In the few years my dad lived in the poverty of Whitechapel he was beaten by his father, that I know. Dad would turn in his grave if he knew I were the only English white person along his road the other day. Remember he would have been an Imperialist. He was a racist, for sure, and spent loads of energy justifiying every viewpoint he held. However he was right about the Western diet contributing to bowel cancer and was able to use Binary Code and do Calculus, no problem. He cooked a masterful spaghetti bolognese and gave mum nine kids!

Brady Arts Centre would have been a girls’ club in those days, I believe, and is documented under Jewish History.

So, here I am at SOBD

It was night-time at 2.30pm today; so dull and cold and yuk but as ever Whitechapel was buzzing. All the mums were out with their buggies and their other children hanging on to the pram handles. The market stalls were busy. The beautiful textiles were shaking in the bitter wind. Business as usual.

Brady Arts Centre is always ready with warmth and a welcome.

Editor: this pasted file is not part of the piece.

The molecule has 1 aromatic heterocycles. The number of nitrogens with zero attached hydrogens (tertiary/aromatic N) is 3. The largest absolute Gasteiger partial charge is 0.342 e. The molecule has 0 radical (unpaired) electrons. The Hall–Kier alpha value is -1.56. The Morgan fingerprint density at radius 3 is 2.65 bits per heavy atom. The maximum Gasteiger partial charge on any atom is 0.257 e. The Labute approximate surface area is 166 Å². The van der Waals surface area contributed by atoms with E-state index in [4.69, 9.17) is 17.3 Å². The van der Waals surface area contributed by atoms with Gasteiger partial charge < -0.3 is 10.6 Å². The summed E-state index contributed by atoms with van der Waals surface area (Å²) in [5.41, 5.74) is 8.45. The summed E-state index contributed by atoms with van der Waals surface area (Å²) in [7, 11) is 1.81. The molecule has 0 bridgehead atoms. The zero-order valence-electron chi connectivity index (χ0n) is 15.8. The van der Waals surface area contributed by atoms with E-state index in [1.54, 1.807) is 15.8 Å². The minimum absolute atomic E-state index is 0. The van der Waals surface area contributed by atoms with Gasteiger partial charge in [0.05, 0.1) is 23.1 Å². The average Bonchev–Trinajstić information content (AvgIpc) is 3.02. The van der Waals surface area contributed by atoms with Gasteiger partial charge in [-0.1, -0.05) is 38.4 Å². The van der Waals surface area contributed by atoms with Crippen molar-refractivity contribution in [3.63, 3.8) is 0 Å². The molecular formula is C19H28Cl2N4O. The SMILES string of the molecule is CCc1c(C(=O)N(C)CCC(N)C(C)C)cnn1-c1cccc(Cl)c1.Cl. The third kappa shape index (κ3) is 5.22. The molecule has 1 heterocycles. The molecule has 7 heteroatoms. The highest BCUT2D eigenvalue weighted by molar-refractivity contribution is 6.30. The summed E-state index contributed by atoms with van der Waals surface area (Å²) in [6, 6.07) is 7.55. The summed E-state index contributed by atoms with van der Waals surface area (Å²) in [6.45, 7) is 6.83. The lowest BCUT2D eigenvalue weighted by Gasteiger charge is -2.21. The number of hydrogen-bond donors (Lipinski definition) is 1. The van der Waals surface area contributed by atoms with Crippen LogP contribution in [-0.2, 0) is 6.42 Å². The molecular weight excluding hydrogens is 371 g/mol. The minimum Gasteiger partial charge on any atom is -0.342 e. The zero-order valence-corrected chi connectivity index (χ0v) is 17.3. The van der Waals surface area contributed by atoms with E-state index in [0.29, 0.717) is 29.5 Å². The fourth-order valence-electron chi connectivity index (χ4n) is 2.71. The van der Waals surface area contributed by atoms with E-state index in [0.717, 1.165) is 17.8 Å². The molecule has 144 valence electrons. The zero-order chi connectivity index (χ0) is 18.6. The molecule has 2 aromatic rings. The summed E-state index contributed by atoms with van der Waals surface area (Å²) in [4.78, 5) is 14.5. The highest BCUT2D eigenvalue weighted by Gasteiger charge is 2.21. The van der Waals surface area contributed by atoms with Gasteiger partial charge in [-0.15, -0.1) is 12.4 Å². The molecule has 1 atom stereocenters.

Today it was busier than ever with  Maraz Ahmed  putting up the exhibition “A Retrospective- A Season of Bangla Drama”   almost single-handedly. I was invited into the auditorium to peek at the ongoing rehearsal for The Movement Theatre’s production tonight directed by Dr. Mukid Choudhury. It was a magical shot in the dark literally because the colours of the lighting and the costumes are awesome and the professionalism and dedication of the performers, all moving, were evident,  as it should be.

Tickets were sold out early. I love the strictness about not allowing latecomers and hopefuls around. It’s an insult to the troupe when people rock up late and loud. The audience wants to stay in the realm of fantasy not be interrupted by shuffling people.

Next year I’m booking for first night at first whiff.

The trick is in the fantasies about to unfold in Hanbury Street E1 and the treat? obvious.

I was priveleged to get into the auditorium today. Thank you, Ruksana.

Radio station Betar Bangla showcased “A Season Of Bangla Drama” tonight at 8.45pm. That’s Betar Bangla on 1503 mw.

Dr  Mukid Choudhury took phone calls about the upcoming season of drama at the Brady Arts Centre. He spoke about “Ekti Asharhe Shopno” aka “A Fantastic Dream” being based on Shakespeare’s “A Midsummer Night’s Dream” and stressed how the theatre is about physicality and movement.

He answered another caller and talked about Tagore,  intergenerational theatre, and the Movement Theatre.

The season is aimed primarily at the Bengali speaking community in London’s east end.

Other calls were addressed to the other studio guests who included Selina Shelley (“Jamuna”)  and Dr. Sheik Selim (arts and literature ambassador for Tower Hamlets).